Scout Salute

Cambridge District Scout Archive

The Scout Association currently uses the three-fingered salute for all sections, including Cub Scouts.

Scout Salute    The Scout Salute is made with the right hand. It is used during the opening ceremony and also at other special times – such as when you are presented with a badge. It is made only by Members of the Movement in uniform on formal Scout occasions, as a mark of respect at the hoisting of National flags, at the playing of National Anthems, to uncased Colours, Scout flags and to funerals.

Scout Sign / Half Salute          A “half-salute” is known as the Scout Sign.  The Scout Sign is used while making or reaffirming the Beaver Scout, Cub Scout or Scout Promise and on no other occasion. The hand is still held palm facing out, and the thumb holding the little finger, but the hand is held at the shoulder instead. 


A salute does not readily allow local variations.  No references are made in the Cambridge archives to any alternative form or use.  On the occasion of his 1931 visit BP did observe that he was not saluted by all the Scouts gathering for the occasion.  This was a University visit, the Scout celebrations a secondary matter, although the rarity of very formal occasions may more readily explain the lapse or lack of instruction.  Few local photographs show the salute.

The original salutes were:

Scouts              In the beginning Robert Baden-Powell chose the three-finger salute for Scouts. In his book, Scouting for Boys, he explained the three fingers represent the three aspects of the Scout Promise:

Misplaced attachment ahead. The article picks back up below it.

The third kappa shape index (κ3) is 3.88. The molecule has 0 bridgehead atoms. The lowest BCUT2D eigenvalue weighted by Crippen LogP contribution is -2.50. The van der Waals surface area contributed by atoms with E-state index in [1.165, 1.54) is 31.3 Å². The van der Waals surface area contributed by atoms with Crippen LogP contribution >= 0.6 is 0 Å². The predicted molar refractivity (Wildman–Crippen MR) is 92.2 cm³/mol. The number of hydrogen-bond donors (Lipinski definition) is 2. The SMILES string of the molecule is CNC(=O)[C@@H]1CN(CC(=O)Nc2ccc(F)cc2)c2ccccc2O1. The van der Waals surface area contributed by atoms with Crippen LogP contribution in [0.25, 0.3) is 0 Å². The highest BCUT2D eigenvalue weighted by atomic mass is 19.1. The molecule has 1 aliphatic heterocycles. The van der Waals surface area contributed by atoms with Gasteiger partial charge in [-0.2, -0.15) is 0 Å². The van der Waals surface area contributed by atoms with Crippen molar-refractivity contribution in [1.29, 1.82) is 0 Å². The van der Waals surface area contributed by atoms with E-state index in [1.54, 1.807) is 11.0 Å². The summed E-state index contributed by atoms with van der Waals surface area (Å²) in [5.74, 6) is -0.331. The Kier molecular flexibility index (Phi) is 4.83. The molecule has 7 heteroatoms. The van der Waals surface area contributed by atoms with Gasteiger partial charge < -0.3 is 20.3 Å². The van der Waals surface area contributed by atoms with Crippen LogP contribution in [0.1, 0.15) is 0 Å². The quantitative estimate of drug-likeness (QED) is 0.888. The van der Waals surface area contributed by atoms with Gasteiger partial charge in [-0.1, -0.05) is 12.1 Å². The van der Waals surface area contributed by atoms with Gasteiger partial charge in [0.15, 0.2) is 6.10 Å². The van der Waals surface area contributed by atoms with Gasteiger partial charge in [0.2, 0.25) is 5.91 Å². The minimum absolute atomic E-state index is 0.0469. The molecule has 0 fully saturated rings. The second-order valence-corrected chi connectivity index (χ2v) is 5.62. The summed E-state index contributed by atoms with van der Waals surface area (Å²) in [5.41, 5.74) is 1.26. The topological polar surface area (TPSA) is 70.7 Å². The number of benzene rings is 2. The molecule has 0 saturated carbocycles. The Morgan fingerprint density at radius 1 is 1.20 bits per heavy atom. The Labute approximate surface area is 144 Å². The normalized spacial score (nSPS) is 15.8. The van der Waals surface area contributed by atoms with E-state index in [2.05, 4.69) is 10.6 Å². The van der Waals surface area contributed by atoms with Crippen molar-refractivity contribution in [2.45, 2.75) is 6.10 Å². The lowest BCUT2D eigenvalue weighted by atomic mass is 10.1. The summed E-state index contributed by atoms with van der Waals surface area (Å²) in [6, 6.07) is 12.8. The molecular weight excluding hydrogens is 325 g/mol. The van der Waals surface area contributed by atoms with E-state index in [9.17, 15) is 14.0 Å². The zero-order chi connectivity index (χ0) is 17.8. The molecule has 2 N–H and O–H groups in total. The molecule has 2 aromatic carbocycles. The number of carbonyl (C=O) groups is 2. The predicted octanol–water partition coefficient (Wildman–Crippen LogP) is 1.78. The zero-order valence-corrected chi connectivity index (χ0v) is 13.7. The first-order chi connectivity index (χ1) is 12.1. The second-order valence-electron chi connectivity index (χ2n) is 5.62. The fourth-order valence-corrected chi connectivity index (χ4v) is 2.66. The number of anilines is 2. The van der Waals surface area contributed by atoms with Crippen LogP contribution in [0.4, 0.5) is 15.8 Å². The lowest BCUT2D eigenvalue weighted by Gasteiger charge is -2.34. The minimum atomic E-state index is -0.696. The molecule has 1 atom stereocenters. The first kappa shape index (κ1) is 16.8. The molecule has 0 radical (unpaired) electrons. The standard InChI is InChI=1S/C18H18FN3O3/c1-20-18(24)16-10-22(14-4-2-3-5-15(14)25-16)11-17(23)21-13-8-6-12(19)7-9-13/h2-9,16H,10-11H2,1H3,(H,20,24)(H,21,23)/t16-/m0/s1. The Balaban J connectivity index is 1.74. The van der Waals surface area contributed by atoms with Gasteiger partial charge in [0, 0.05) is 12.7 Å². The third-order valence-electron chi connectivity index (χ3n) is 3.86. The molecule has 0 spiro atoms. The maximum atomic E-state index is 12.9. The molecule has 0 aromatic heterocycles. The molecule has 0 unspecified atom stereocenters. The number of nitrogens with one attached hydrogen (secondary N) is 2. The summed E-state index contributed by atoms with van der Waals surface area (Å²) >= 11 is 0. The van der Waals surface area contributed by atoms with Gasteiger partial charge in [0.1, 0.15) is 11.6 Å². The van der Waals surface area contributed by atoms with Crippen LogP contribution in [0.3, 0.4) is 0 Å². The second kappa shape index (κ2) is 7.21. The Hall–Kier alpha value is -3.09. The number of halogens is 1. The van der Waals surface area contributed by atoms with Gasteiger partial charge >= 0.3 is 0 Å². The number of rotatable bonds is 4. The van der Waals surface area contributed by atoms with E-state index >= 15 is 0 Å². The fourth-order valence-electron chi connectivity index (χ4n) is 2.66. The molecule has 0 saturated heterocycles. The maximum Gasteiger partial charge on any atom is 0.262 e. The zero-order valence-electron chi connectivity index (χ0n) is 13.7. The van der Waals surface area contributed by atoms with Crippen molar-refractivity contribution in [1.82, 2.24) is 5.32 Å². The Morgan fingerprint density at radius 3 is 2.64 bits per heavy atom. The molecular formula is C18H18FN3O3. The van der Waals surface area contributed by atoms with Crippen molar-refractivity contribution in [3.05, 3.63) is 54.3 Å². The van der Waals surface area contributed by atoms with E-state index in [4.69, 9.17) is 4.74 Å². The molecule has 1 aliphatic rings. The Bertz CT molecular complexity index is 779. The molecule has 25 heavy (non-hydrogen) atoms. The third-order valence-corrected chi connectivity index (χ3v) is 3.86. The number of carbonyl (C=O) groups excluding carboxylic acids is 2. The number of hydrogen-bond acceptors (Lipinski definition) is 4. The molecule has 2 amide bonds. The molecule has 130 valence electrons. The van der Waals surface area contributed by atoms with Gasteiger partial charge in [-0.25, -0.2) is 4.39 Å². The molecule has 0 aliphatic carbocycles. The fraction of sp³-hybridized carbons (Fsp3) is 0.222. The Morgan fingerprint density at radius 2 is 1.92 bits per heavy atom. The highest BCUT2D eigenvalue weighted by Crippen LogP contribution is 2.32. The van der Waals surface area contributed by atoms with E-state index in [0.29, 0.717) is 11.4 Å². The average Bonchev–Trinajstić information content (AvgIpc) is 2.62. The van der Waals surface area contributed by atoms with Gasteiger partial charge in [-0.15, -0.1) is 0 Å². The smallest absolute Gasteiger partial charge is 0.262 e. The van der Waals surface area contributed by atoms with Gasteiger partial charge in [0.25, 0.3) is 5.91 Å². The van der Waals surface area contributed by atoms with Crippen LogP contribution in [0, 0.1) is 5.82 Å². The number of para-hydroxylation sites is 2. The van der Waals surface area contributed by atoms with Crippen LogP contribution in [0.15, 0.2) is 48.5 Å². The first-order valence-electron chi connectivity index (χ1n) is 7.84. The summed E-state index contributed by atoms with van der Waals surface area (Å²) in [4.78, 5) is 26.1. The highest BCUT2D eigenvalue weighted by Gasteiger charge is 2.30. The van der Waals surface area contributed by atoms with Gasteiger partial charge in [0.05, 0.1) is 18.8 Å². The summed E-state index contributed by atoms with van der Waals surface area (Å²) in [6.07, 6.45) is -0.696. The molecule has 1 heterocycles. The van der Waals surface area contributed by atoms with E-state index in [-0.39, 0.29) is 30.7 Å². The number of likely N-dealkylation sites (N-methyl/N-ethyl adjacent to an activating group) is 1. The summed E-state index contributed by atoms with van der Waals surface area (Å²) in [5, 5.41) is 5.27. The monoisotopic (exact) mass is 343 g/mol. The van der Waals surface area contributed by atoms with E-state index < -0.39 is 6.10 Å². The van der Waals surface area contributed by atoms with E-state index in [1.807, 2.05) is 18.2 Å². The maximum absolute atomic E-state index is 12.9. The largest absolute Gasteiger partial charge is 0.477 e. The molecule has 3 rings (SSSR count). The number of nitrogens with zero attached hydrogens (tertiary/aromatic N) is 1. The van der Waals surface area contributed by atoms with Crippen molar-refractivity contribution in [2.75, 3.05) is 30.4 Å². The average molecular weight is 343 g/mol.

• Honour God and the King
  • Help Others
  • Obey the Scout Law

Staffs were part of the uniform and a separate set of salutes were given with the left hand.  On some formal occasions staffs were not carried. 

Wolf Scouts     The two-finger salute was done to represent the two rules of the original Wolf Cub law.

In The Wolf Cub’s Handbook, Baden-Powell wrote “Why two fingers? Well, you know what a Wolf’s head looks like with two ears cocked up. It is used as the badge of the Wolf Cub. Your two fingers in the salute are the two ears of the Wolf.”  The salute is performed with the right hand.

12th Cambridge c. 1955

The two-fingered Cub salute was abandoned by the Scout Association following a recommendation by the Advance Party Report in 1966, that “there should be only one salute for the whole Movement”.


 Girl guiding UK only uses the Guide Sign (half salute). 


Brownies originally used a two finger salute.  It changed in 1968. The old Brownie Promise had 2 sections, hence the salute (fingers held to side of hat) and sign (hand at shoulder height) used two fingers to symbolise the two parts. In 1968 it was decided that the Brownie Promise wording should be made to match up with the new Guide Promise, which had 3 parts, hence a 3-finger sign.

JWR Archivist Feb 2021